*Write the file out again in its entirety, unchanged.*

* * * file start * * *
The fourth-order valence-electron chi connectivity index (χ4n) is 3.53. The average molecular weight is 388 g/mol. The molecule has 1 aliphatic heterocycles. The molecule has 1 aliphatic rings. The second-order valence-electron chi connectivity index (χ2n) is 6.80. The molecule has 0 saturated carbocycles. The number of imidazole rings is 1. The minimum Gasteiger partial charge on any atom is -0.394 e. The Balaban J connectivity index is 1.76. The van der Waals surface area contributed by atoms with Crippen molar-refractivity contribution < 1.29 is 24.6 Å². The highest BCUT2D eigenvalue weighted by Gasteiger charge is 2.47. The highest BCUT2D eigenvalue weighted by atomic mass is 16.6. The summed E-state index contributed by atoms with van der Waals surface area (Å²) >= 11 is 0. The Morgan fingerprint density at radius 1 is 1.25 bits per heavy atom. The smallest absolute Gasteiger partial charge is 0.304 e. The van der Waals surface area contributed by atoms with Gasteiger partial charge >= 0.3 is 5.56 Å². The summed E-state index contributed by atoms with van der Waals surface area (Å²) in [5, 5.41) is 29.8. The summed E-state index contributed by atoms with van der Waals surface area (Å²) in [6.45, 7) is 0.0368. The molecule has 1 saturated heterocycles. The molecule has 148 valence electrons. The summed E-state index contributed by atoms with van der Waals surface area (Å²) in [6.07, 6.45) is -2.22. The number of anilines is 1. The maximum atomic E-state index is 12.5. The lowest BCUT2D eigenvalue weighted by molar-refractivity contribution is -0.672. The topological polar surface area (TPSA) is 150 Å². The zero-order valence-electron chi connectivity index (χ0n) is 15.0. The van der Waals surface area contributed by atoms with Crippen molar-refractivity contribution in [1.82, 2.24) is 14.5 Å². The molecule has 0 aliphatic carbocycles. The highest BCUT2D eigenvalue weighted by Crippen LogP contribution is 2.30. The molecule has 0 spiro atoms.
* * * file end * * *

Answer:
The fourth-order valence-electron chi connectivity index (χ4n) is 3.53. The average molecular weight is 388 g/mol. The molecule has 1 aliphatic heterocycles. The molecule has 1 aliphatic rings. The second-order valence-electron chi connectivity index (χ2n) is 6.80. The molecule has 0 saturated carbocycles. The number of imidazole rings is 1. The minimum Gasteiger partial charge on any atom is -0.394 e. The Balaban J connectivity index is 1.76. The van der Waals surface area contributed by atoms with Crippen molar-refractivity contribution < 1.29 is 24.6 Å². The highest BCUT2D eigenvalue weighted by Gasteiger charge is 2.47. The highest BCUT2D eigenvalue weighted by atomic mass is 16.6. The summed E-state index contributed by atoms with van der Waals surface area (Å²) >= 11 is 0. The Morgan fingerprint density at radius 1 is 1.25 bits per heavy atom. The smallest absolute Gasteiger partial charge is 0.304 e. The van der Waals surface area contributed by atoms with Gasteiger partial charge >= 0.3 is 5.56 Å². The summed E-state index contributed by atoms with van der Waals surface area (Å²) in [5, 5.41) is 29.8. The summed E-state index contributed by atoms with van der Waals surface area (Å²) in [6.45, 7) is 0.0368. The molecule has 1 saturated heterocycles. The molecule has 148 valence electrons. The summed E-state index contributed by atoms with van der Waals surface area (Å²) in [6.07, 6.45) is -2.22. The number of anilines is 1. The maximum atomic E-state index is 12.5. The lowest BCUT2D eigenvalue weighted by molar-refractivity contribution is -0.672. The topological polar surface area (TPSA) is 150 Å². The zero-order valence-electron chi connectivity index (χ0n) is 15.0. The van der Waals surface area contributed by atoms with Crippen molar-refractivity contribution in [1.82, 2.24) is 14.5 Å². The molecule has 0 aliphatic carbocycles. The highest BCUT2D eigenvalue weighted by Crippen LogP contribution is 2.30. The molecule has 0 spiro atoms.